“Exports recovered well, and I think the first push will come from the export sector,” said Barclays chief Latin America economist Marco Oviedo. “The big question mark is how domestic consumption and investment does in the third quarter, and if the recovery in the U.S. doesn’t get derailed with the rebound in coronavirus infections.”
U.S. second-quarter GDP shrank at a 32.9% seasonally adjusted annualized rate in the second quarter, the Commerce Department said Thursday. By comparison, the contraction in Mexico translates into an annualized decline of 53.1%.
Even with the gradual reopenings in June, demand is likely to be slow picking up, especially as the pandemic has yet to recede, said Alonso Cervera, chief Latin America economist at Credit Suisse.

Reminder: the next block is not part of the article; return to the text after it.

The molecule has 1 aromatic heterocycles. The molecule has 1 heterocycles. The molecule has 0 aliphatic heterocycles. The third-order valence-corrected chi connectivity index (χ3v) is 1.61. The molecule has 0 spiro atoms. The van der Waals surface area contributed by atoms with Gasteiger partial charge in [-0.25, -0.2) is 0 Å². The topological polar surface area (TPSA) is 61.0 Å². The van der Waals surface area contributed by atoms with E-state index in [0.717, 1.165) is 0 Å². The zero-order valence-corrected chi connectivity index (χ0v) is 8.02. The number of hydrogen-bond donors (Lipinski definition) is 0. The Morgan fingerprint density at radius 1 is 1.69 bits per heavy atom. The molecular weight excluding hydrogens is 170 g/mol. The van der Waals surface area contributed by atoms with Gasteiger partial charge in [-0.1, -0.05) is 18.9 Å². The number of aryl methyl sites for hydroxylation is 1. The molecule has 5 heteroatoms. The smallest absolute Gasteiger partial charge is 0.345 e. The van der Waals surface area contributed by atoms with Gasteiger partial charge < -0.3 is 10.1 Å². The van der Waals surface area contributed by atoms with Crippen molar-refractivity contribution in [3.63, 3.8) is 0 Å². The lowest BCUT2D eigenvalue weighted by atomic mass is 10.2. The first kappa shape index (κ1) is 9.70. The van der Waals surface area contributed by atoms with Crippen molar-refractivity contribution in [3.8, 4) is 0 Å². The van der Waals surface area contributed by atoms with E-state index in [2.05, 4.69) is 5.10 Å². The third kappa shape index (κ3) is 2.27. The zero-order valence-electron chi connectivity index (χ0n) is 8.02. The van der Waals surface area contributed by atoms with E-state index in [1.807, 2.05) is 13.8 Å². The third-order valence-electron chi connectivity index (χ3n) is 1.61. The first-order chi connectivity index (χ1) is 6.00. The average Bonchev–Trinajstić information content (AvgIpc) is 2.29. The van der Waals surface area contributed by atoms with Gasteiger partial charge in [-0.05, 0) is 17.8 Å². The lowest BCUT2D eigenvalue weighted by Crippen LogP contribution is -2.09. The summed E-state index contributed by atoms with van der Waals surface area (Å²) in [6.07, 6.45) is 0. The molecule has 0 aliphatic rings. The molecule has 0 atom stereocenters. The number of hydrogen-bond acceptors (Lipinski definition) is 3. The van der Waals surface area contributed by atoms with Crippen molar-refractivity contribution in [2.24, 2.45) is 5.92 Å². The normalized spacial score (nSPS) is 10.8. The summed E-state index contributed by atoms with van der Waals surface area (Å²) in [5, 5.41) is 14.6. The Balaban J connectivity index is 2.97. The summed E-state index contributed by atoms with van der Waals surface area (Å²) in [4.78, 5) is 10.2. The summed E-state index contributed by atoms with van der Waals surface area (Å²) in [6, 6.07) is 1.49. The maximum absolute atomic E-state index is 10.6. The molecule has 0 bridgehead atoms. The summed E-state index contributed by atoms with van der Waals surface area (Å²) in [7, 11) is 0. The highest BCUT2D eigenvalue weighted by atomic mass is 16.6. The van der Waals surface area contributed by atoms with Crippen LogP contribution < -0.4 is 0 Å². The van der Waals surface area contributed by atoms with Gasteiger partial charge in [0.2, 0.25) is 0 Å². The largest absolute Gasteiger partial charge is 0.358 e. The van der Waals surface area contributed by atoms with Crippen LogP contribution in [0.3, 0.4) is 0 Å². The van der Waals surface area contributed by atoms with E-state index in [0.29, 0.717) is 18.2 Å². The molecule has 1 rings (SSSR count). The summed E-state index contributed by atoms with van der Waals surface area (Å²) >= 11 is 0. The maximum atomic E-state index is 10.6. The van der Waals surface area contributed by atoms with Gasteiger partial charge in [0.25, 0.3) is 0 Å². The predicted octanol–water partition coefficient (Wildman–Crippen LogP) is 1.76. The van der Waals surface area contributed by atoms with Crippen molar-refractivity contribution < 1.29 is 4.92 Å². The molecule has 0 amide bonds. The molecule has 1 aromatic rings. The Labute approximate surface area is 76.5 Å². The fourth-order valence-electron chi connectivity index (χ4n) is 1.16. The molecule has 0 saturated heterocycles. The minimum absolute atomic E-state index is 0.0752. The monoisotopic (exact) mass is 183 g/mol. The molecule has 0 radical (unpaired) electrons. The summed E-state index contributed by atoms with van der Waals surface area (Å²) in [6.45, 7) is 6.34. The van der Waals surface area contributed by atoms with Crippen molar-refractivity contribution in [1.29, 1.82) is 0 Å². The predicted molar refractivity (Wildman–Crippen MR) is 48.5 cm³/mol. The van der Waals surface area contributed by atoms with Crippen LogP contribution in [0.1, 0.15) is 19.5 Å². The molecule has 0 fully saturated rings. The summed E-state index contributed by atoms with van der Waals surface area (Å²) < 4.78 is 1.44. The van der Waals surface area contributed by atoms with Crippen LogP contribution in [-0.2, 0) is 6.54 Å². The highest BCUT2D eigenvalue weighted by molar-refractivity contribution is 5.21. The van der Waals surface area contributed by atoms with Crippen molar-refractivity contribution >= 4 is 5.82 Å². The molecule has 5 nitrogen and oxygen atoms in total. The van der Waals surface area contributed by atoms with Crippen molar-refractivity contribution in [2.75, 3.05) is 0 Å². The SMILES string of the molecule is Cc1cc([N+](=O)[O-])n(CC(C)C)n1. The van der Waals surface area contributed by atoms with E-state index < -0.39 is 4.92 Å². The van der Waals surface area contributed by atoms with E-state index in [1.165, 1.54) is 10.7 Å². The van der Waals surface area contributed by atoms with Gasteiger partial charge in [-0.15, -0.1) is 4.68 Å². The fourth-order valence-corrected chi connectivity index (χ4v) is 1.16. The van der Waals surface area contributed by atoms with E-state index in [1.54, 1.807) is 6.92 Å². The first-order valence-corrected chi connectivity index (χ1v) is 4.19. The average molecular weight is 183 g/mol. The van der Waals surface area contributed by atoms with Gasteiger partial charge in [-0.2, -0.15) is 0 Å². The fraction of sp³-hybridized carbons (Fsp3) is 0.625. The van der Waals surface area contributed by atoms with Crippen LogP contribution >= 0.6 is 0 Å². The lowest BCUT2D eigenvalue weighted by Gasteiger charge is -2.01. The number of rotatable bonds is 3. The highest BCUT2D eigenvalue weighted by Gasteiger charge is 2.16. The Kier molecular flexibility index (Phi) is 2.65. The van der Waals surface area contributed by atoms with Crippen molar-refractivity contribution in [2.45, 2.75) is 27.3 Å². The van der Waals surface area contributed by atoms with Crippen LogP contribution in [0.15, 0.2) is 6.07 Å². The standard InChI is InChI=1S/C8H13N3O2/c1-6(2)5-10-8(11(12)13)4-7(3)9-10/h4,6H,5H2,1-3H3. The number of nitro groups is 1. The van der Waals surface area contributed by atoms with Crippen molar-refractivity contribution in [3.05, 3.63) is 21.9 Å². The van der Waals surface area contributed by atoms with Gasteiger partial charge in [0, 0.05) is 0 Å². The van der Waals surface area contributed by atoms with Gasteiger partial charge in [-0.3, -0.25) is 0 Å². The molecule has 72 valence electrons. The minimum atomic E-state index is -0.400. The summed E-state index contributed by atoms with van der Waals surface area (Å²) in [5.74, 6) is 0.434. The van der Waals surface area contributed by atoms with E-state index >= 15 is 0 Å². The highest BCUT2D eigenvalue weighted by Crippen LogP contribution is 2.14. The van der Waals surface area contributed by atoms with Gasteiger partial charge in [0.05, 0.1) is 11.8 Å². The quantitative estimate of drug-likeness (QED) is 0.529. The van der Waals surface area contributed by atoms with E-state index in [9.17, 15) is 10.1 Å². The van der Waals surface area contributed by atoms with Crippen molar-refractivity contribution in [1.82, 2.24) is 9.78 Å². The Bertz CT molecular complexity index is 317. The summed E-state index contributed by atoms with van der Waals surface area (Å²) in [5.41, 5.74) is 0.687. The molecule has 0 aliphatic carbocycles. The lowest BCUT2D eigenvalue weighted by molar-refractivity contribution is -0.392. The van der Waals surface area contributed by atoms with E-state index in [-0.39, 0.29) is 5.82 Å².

“The supply shock may be easing, because business is reopening, but what will persist is the demand shock,” he said. “Even if the restaurant around the corner is open, people may not want to go out because the virus hasn’t gone away.”
Economists polled last week by Citibanamex project that GDP will shrink 9.6% in all of 2020. The International Monetary Funds predicts a 10.5% full-year contraction.